Detroit Warned About Bankruptcy Option
December 27, 2011 by UPI - United Press International, Inc.
DETROIT, Dec. 27 (UPI) — Bankruptcy experts said Detroit should choose a path other than seeking court protection, which would be costly in terms of time and money.
The city would lawyer up. The unions would lawyer up. Creditors would also seek legal advise, “you you’re taking tens of millions of dollars in legal fees,” said Ray Graves, a retired U.S. bankruptcy judge, The Detroit News reported Tuesday.
“I’ll guarantee you this: It’s not going to be a quick in-and-out of bankruptcy that we saw with GM and Chrysler. That’s not going to happen,” he said.
In Michigan, an financial emergency plan for counties and municipalities that passed into law in March allows the governor to appoint an emergency manager to take over a local government’s finances if solutions prove elusive.
If an emergency manager is appointed, he or she would have the authority to tear up contracts with unions and would be the only one who can file for bankruptcy on a city’s behalf.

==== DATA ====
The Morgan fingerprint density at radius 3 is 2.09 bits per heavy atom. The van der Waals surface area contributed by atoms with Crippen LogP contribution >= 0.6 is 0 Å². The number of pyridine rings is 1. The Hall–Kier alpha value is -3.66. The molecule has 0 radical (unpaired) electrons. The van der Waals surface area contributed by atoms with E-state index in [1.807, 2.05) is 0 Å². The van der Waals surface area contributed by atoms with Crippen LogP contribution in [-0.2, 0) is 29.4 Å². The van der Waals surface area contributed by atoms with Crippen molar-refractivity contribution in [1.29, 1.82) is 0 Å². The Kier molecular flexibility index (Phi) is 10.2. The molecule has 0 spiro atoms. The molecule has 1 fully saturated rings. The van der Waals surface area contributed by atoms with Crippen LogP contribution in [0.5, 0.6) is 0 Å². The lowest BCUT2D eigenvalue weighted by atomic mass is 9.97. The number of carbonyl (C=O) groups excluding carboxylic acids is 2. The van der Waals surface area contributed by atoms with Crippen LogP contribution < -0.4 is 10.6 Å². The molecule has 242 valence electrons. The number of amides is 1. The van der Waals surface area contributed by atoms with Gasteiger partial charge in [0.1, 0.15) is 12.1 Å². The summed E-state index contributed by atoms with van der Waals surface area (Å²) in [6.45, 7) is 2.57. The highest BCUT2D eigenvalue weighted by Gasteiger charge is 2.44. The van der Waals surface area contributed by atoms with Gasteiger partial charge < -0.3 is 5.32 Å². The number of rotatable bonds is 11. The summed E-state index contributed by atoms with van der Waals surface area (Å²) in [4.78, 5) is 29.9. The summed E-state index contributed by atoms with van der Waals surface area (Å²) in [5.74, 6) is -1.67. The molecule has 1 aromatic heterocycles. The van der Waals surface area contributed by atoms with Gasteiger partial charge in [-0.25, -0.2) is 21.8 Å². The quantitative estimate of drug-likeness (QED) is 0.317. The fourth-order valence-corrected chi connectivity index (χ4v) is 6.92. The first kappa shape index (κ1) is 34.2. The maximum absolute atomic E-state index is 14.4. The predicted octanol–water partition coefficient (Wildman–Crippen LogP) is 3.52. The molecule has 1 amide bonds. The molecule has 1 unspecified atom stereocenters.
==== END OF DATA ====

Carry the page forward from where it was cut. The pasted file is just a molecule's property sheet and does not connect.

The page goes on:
The object, however, is to avoid bankruptcy if at all possible.
“This emergency manager law is really set up to accomplish what you can do in bankruptcy without having to file for bankruptcy,” said Brad Coulter, a municipal turnaround expert at O’Keefe & Associates Consulting.
“That’s how you would do it the proper way, versus fighting until the end until you have no choice but to do an EM or file (Chapter 9),” he said.
For now, the governor’s office, the state Treasury Department and Detroit Mayor Dave Bing’s office are refusing to speculate on whether or not Detroit, with $12 billion long-term liabilities, would actually be forced to file for court protection.
Currently, the mayor is seeking concessions with each of the city’s 48 unions, the News said.
“As Mayor Bing has repeatedly said, the remedy for the city’s financial crisis is his plan that seeks $102 million in savings for this fiscal year, including structural reforms in health care and pensions, layoffs and other cuts,” said Bing’s Chief of Staff Kirk Lewis.
“Speculating on worst-case scenarios … is not productive nor is it something we’re focused on,” he said.